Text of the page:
UK MAJORITY BACK MULTICULTURALISM

UK MAJORITY BACK MULTICULTURALISM
10/8/2005- The majority of British people think multiculturalism makes the country a better place, a BBC poll suggests. But 32% think it 'threatens the British way of life' and 54% think 'parts of the country don't feel like Britain any more because of immigration'. The Mori poll for the BBC also suggests the 7 July bomb attacks have not led to an upsurge in racial intolerance. The survey questioned 1,004 people in the UK. A booster survey of 204 British Muslims was conducted for comparison.

The overwhelming majority of Muslims - 89% - said they feel proud when British teams do well in international competitions, a similar figure to the national population. And the survey suggests broad agreement between the two groups on immigrants being made to learn English and accept the authority of British institutions.

Ben Page, director of Mori's social research institute, said: 'The survey shows that despite 7/7, the majority of both white British people and Muslims share a common level of allegiance to Britain and its institutions and seem very tolerant of each other, in contrast to media reporting following the London bombing. 'They support the expulsion of those who promote terror, and the use of measures like house arrest, but both groups are more divided over any fundamental changes to civil liberties as a reaction to 7/7, such as trial without jury, or detention with trial.' But the survey suggests a more 'confused' attitude to the concept of multiculturalism, Mr Page added.

* Some 62% of the national population believe 'multiculturalism makes Britain a better place to live', according to the poll.
* At the same time, 58% thought 'people who come to live in Britain should adopt the values of and traditions of British culture'.

'Terrorists failed'
Conservative shadow home secretary David Davis said the findings about racial tolerance were 'extremely positive'. The poll showed terrorists had failed to drive a wedge between Muslims and non-Muslims, he argued. The MP said people wanted different cultures in the UK but did not want a 'multiculturalist policy' of encouraging some communities to stay separate and shun integration. Shami Chakrabarti, director of human rights group Liberty, said the poll showed the terrorists and 'race hate mongers' did not represent Britain. She added: 'Those who thought it fashionable to bash multi-culturalism have good cause to think again.'

* Among Muslims, 87% thought multiculturalism improved British society, but only 28% thought people coming from abroad should adopt British culture and values. Both groups disagreed strongly with the suggestion that the policy of multiculturalism had failed and should be abandoned.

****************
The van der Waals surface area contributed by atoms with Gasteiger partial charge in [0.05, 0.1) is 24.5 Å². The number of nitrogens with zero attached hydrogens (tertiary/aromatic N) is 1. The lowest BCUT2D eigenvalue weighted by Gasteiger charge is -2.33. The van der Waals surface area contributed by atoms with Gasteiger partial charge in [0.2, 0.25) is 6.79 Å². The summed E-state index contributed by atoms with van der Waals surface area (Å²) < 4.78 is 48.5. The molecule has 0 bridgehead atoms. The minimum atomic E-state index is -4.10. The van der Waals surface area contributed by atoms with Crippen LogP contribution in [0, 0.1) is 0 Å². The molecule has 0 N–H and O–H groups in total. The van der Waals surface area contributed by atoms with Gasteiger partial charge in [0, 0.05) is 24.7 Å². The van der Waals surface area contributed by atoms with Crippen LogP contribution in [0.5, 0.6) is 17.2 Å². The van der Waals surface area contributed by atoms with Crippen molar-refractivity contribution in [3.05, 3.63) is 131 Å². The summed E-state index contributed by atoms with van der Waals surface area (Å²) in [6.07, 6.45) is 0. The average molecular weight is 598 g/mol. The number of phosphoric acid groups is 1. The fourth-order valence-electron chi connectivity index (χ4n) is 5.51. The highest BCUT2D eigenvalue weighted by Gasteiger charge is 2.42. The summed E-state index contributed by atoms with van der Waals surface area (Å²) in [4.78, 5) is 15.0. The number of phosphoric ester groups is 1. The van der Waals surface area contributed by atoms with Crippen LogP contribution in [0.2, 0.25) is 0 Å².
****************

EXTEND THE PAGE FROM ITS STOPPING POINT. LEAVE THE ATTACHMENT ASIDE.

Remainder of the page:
But on the issue of Muslim students wearing headscarves opinion was more divided, with 35% of the national population saying they should be made to remove them, compared to 16% of Muslims. Only 2% of the national population described themselves as 'very racially prejudiced', but Mr Page said the survey's other findings suggest a 'substantial minority of British people are not tolerant'.

A third said they thought Islam was 'incompatible with the values of British democracy'. Asked if Britain should stop all asylum, the figures for the national population and the Muslim community are almost identical with just over a third of the population agreeing. The survey also showed young Muslims were less racially tolerant than their parent's generation, Mr Page said. According to the survey, 74% of Muslims think Britain should deport or exclude foreigners who encourage terrorism, compared with 91% of the population as a whole.

Poll results were based on a nationally representative sample of 1,004 GB adults aged 16 and over, with the data weighted to reflect the population profile. In addition, 204 interviews were conducted among Muslims - 112 with people who had agreed to be re-contacted from previous surveys and 92 using random digit dialling - with the data weighted to reflect the Muslim population profile.
All interviews were conducted on 8 and 9 August 2005.
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